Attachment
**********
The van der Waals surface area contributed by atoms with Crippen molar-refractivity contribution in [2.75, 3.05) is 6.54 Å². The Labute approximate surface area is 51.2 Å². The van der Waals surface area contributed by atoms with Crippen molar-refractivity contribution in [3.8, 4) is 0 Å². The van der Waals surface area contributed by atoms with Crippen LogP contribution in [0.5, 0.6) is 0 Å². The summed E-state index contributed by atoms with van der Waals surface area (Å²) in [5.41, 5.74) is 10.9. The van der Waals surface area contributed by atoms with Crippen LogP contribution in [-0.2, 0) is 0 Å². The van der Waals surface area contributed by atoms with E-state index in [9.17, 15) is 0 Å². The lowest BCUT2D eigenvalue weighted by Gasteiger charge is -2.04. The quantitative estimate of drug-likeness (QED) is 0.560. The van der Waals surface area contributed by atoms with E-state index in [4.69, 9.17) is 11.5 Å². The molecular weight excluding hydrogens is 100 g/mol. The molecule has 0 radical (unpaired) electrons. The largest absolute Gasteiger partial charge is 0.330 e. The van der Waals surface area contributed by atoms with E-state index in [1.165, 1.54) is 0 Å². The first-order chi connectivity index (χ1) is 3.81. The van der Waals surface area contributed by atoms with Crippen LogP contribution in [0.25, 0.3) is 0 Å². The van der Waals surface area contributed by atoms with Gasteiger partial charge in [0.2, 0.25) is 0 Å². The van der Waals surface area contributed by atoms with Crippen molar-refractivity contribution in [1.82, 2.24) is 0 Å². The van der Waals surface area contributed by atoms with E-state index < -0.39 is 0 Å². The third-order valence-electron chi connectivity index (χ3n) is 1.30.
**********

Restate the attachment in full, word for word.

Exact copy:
The van der Waals surface area contributed by atoms with Crippen molar-refractivity contribution in [2.75, 3.05) is 6.54 Å². The Labute approximate surface area is 51.2 Å². The van der Waals surface area contributed by atoms with Crippen molar-refractivity contribution in [3.8, 4) is 0 Å². The van der Waals surface area contributed by atoms with Crippen LogP contribution in [0.5, 0.6) is 0 Å². The summed E-state index contributed by atoms with van der Waals surface area (Å²) in [5.41, 5.74) is 10.9. The van der Waals surface area contributed by atoms with Crippen LogP contribution in [-0.2, 0) is 0 Å². The van der Waals surface area contributed by atoms with E-state index in [9.17, 15) is 0 Å². The lowest BCUT2D eigenvalue weighted by Gasteiger charge is -2.04. The quantitative estimate of drug-likeness (QED) is 0.560. The van der Waals surface area contributed by atoms with E-state index in [4.69, 9.17) is 11.5 Å². The molecular weight excluding hydrogens is 100 g/mol. The molecule has 0 radical (unpaired) electrons. The largest absolute Gasteiger partial charge is 0.330 e. The van der Waals surface area contributed by atoms with E-state index in [1.165, 1.54) is 0 Å². The first-order chi connectivity index (χ1) is 3.81. The van der Waals surface area contributed by atoms with Crippen LogP contribution in [0.25, 0.3) is 0 Å². The van der Waals surface area contributed by atoms with Gasteiger partial charge in [0.2, 0.25) is 0 Å². The van der Waals surface area contributed by atoms with Crippen molar-refractivity contribution in [1.82, 2.24) is 0 Å². The van der Waals surface area contributed by atoms with E-state index < -0.39 is 0 Å². The third-order valence-electron chi connectivity index (χ3n) is 1.30.